Before any of you get the wrong idea, I am not asking if you have the mental intensity that makes you capable of staring a bullfrog into an epileptic fit. In this industry one of the biggest terms being thrown around right now is the labelling of “High Intensity” Interval Training or “High Intensity” workouts, as if to create a definitive line between an “Intense” workouts verse “Regular” training sessions. So what is our obsession with the term intensity, and what does it even mean in the domain of health and fitness?
Let me begin by asking you to compare a few examples to determine which exercises or movements you would deem more intense;
A person who is squatting the maximal amount of weight or a person who is pitching a baseball as fast as they can
Usain Bolt sprinting 100m or Grant Hackett racing in a 1500m Freestyle race
John Smith doing 10 minutes of High Intensity Interval Training or Jane Doe going for a 10km Max Pace Run
I would personally argue that all these movements require a maximal level of effort over a set period of time required to complete the task, and any budding physicists/mathematicians out there would recognise this relationship as the equation for Power (P=F x D/T or Strength vs Speed). That being said an inverse relationship can be seen then as we can rarely reach spectrums of either end without detriment to the other, I can either lift heavy loads slowly or move light loads fast and yet still produce the same amount of power. So if that is the case a fair statement to make is that the more work you are willing to do over a set period of time (power) the higher intensity the workout.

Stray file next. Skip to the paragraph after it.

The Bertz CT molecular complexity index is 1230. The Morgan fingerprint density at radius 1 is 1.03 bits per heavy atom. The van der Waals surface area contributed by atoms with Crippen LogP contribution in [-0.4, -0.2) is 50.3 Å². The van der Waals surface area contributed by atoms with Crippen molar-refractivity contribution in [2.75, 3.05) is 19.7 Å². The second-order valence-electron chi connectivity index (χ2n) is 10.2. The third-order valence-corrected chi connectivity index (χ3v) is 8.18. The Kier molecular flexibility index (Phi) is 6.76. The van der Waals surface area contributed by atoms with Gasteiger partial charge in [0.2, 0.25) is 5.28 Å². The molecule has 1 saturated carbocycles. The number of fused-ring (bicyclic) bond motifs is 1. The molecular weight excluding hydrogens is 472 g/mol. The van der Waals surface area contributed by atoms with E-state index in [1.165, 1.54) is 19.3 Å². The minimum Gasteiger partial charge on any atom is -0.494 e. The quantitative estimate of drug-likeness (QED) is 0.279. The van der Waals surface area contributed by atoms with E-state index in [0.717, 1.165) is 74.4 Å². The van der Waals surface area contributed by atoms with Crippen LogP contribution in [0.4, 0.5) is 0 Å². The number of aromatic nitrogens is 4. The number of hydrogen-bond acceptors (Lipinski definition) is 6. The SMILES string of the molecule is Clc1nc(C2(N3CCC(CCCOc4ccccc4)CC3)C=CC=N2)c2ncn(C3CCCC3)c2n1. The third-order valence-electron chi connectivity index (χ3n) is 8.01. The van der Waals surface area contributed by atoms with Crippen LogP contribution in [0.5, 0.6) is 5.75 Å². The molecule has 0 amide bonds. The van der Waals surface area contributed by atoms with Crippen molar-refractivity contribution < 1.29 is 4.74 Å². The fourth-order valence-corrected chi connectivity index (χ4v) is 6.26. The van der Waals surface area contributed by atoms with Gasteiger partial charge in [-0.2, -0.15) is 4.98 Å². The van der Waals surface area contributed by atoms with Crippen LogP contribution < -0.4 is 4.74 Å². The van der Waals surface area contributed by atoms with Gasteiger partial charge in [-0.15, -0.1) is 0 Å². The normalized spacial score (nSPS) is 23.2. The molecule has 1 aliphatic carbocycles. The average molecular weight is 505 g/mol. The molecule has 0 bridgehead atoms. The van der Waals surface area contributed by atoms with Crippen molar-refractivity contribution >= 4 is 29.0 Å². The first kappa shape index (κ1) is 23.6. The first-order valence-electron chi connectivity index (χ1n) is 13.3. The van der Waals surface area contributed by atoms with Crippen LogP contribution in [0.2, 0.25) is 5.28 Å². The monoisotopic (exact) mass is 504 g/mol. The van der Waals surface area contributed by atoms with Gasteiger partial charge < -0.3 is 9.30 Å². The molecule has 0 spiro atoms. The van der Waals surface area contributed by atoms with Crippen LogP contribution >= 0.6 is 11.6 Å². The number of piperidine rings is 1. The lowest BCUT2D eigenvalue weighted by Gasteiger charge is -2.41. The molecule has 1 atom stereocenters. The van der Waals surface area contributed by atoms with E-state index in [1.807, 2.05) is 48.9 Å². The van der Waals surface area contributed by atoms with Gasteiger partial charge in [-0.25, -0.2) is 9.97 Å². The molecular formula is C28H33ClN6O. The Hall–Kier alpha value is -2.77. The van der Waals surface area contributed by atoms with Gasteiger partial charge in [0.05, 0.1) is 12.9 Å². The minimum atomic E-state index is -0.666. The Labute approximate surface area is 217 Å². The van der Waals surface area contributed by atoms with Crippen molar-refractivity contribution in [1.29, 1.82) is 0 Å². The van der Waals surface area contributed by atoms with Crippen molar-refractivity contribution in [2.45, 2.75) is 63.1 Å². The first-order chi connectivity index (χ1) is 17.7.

But is training intensely/powerfully enough? Is pitching a baseball over and over for 20 minutes going to give you the same results as lifting weighted loads over the same period of time? Both will result in vastly different outcomes and probably a multitude of repetitive stress injuries. Training for intervals at the same power output as a 10km run won’t give you the same results even though they are equally “intense”. We have to start removing labels on our training and start re-assessing our goals, goals that can spread across a broad spectrum of measurable outcomes such as skills, aerobic capacity, muscular strength or endurance, power lifting, accuracy, coordination etc… After all, to loosely paraphrase Darwin’s theory of evolution and relate it to humans ‘we adapt to the stresses we place on our bodies’ and as long as you are stressing your body through varied and goal specific training, I’d happily say you’re training intensely!
If you are interested in learning more about training programming and how you should be training for you goals then you know where to find us.
Jason Lim - Exercise Physiologist